Chartered Institute
of Linguists

Linguistic diversity as national identity in Scotland

Thoughts from the steering group of the CIOL Scottish Society

In many ways, Scotland is a great place to be a linguist. It is a multilingual, multicultural and inclusive society. Linguistic diversity is part of the national identity: while English is the main language, over 150 other languages are spoken in Scottish homes.

Historically, Gaelic was the main language in many areas of Scotland, particularly the Highlands and Islands and South West, while Scots was the language of the Lowlands, a lingua franca, and used in many official texts from 1500. Efforts to suppress both languages following the Jacobite rebellion of 1745 continued through the 19th century and less than 100 years ago children were physically punished if they spoke Gaelic or Scots at school.

Scots is still spoken by over a million people, nearly a fifth of the total population. Gaelic is much less widespread. But both are recognised as regional languages by the Scottish and UK governments, and the Scottish government actively supports Scottish Gaelic, Lowland Scots, British Sign Language and minority languages. The Scottish Parliament invites people to use any language to communicate with their MSP or the Parliament and offers to provide translators and interpreters to support.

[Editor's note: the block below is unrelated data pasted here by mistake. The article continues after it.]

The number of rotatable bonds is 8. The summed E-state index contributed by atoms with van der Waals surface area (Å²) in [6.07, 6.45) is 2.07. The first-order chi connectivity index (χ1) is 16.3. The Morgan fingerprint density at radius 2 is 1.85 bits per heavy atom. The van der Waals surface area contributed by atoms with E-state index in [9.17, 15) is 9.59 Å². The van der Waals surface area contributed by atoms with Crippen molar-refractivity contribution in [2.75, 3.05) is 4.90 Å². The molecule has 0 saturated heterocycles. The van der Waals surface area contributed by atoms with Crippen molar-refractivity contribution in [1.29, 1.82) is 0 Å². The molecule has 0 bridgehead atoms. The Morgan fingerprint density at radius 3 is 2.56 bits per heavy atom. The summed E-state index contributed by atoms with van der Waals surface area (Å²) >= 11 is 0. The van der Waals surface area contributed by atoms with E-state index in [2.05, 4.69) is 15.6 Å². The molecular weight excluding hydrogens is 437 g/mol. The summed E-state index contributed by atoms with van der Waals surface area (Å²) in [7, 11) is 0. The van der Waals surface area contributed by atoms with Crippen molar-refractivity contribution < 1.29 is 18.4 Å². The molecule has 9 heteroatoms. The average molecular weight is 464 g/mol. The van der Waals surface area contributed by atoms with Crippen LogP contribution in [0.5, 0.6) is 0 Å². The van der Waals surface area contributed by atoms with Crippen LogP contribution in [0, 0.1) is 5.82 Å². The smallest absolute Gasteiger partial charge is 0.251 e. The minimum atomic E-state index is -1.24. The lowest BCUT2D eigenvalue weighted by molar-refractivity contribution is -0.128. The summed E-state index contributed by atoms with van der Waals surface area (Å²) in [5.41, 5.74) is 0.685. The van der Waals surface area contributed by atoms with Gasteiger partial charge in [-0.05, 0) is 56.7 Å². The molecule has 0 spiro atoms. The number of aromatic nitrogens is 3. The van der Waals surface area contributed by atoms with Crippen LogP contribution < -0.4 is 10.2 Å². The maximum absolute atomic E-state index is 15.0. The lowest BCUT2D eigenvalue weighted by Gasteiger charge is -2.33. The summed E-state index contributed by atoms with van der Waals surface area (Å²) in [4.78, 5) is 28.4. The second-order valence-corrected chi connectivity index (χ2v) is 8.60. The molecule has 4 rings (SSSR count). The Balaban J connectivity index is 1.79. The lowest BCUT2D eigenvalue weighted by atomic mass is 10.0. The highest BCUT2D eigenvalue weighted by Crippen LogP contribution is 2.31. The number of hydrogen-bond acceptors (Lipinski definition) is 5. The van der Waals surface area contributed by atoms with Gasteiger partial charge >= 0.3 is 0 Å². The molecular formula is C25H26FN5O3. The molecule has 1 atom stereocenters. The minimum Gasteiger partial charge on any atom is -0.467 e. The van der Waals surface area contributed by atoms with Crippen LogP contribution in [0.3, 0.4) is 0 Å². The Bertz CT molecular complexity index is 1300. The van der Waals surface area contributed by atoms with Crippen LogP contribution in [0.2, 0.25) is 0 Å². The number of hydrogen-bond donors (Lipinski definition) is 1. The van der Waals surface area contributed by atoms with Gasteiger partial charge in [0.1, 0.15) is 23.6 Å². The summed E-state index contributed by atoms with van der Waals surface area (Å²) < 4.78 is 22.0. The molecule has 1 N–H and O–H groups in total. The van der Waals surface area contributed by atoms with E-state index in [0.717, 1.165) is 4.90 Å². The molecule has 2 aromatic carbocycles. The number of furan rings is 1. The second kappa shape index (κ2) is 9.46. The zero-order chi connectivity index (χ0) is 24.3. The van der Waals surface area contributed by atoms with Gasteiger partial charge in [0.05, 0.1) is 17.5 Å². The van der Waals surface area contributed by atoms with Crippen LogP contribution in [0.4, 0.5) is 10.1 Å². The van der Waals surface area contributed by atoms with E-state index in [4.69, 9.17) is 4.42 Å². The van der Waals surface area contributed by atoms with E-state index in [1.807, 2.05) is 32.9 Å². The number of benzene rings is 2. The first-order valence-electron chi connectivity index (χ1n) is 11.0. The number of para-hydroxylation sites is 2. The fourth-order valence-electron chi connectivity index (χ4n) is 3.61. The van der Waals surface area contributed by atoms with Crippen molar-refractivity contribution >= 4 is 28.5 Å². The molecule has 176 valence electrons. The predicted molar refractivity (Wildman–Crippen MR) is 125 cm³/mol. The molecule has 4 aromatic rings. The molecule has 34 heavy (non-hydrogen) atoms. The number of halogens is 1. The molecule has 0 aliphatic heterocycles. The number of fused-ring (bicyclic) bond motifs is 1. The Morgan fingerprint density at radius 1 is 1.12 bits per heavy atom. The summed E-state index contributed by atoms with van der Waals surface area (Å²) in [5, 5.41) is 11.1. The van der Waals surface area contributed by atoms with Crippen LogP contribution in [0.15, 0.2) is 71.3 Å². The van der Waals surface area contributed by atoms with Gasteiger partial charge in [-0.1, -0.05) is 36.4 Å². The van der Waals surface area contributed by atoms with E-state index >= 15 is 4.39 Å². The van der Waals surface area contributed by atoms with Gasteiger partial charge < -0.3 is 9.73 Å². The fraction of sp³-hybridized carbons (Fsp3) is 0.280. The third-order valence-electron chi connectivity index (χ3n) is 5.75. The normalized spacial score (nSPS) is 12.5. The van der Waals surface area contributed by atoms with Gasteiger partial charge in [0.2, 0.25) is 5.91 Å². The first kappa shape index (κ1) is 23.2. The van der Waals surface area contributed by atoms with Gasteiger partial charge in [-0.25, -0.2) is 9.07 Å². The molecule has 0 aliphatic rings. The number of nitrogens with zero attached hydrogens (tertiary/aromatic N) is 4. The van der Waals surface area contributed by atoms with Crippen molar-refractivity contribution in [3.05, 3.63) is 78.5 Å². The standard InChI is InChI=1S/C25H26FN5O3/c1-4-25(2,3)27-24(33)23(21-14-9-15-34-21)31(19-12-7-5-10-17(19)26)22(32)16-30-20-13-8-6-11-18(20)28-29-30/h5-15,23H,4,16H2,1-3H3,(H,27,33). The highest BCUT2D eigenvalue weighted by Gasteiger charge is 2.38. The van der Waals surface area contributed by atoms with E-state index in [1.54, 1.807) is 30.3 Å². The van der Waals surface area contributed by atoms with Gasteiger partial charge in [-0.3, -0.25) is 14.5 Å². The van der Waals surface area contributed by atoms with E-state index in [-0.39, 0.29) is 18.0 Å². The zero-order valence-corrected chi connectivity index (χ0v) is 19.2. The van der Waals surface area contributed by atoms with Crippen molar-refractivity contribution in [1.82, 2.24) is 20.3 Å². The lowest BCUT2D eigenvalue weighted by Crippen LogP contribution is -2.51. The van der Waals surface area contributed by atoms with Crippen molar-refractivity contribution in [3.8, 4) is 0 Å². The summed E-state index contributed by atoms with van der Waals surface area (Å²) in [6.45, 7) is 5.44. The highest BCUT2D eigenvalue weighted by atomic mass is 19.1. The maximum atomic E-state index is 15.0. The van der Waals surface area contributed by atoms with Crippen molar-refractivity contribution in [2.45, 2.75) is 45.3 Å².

But the picture is not all rosy. We are part of a global industry undergoing radically disruptive change and Scottish linguists face the same challenges as our colleagues across the UK and worldwide. Here as elsewhere, mega multinational language service providers are using machine translation to drive rates and quality down and quantity up, and qualified interpreters are giving up on work for the public services and courts because of low rates and poor working conditions.

The proposal by Aberdeen University last autumn to effectively close its modern languages department was a wake-up call. It was reassuring to see the strength of the backlash, not just from local students and trade unions but consulates and lovers of languages everywhere. Many of us signed the petition. And we were (at least partially)  successful: joint language degrees will continue to be offered next year.

While many of our challenges are shared with all our colleagues, there are some which are specific to Scotland as a small country with a widely dispersed population: 70 people per square kilometre compared to 434 in England. As the Scottish Society steering group, we are proud of our record on webinars, but we have struggled, particularly since the pandemic, to deliver in-person events that cover their costs while persuading people to travel long distances.

However, we were encouraged by the positive vibe at our legal translation event in November – colleagues were so pleased to have the opportunity to meet face to face. And it was great that John Worne took time out from his Saturday to talk to us. So we will continue to try. Suggestions from colleagues for topics, venues and speakers are always welcome. As are applications to join our steering group.

Scotland, we need your help!

Article written by (from left to right):
Jo Durning, Florencia Pistritto, and Liudmila Tomanek
Members of the Steering Group of the CIOL Scottish Society

Views expressed on CIOL Voices are those of the writer(s) and may not represent those of the wider membership or CIOL.